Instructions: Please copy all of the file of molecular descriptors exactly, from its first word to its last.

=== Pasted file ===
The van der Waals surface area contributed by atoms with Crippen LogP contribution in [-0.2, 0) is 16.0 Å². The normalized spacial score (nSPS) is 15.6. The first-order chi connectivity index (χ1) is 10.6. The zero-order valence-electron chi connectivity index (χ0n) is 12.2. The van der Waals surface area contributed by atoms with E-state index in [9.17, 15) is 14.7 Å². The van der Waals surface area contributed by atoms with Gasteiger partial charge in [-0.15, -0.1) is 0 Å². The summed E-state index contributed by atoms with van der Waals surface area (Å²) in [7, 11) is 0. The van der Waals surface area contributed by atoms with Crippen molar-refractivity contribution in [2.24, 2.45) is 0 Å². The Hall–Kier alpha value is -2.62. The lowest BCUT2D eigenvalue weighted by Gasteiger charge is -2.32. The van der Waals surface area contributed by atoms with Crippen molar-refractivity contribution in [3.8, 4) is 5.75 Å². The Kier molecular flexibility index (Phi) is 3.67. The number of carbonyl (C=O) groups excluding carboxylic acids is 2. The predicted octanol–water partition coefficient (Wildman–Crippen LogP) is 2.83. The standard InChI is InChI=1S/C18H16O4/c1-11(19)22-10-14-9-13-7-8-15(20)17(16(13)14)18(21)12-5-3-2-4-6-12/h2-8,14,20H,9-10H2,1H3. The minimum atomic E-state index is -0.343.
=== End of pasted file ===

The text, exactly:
The van der Waals surface area contributed by atoms with Crippen LogP contribution in [-0.2, 0) is 16.0 Å². The normalized spacial score (nSPS) is 15.6. The first-order chi connectivity index (χ1) is 10.6. The zero-order valence-electron chi connectivity index (χ0n) is 12.2. The van der Waals surface area contributed by atoms with E-state index in [9.17, 15) is 14.7 Å². The van der Waals surface area contributed by atoms with Gasteiger partial charge in [-0.15, -0.1) is 0 Å². The summed E-state index contributed by atoms with van der Waals surface area (Å²) in [7, 11) is 0. The van der Waals surface area contributed by atoms with Crippen molar-refractivity contribution in [2.24, 2.45) is 0 Å². The Hall–Kier alpha value is -2.62. The lowest BCUT2D eigenvalue weighted by Gasteiger charge is -2.32. The van der Waals surface area contributed by atoms with Crippen molar-refractivity contribution in [3.8, 4) is 5.75 Å². The Kier molecular flexibility index (Phi) is 3.67. The number of carbonyl (C=O) groups excluding carboxylic acids is 2. The predicted octanol–water partition coefficient (Wildman–Crippen LogP) is 2.83. The standard InChI is InChI=1S/C18H16O4/c1-11(19)22-10-14-9-13-7-8-15(20)17(16(13)14)18(21)12-5-3-2-4-6-12/h2-8,14,20H,9-10H2,1H3. The minimum atomic E-state index is -0.343.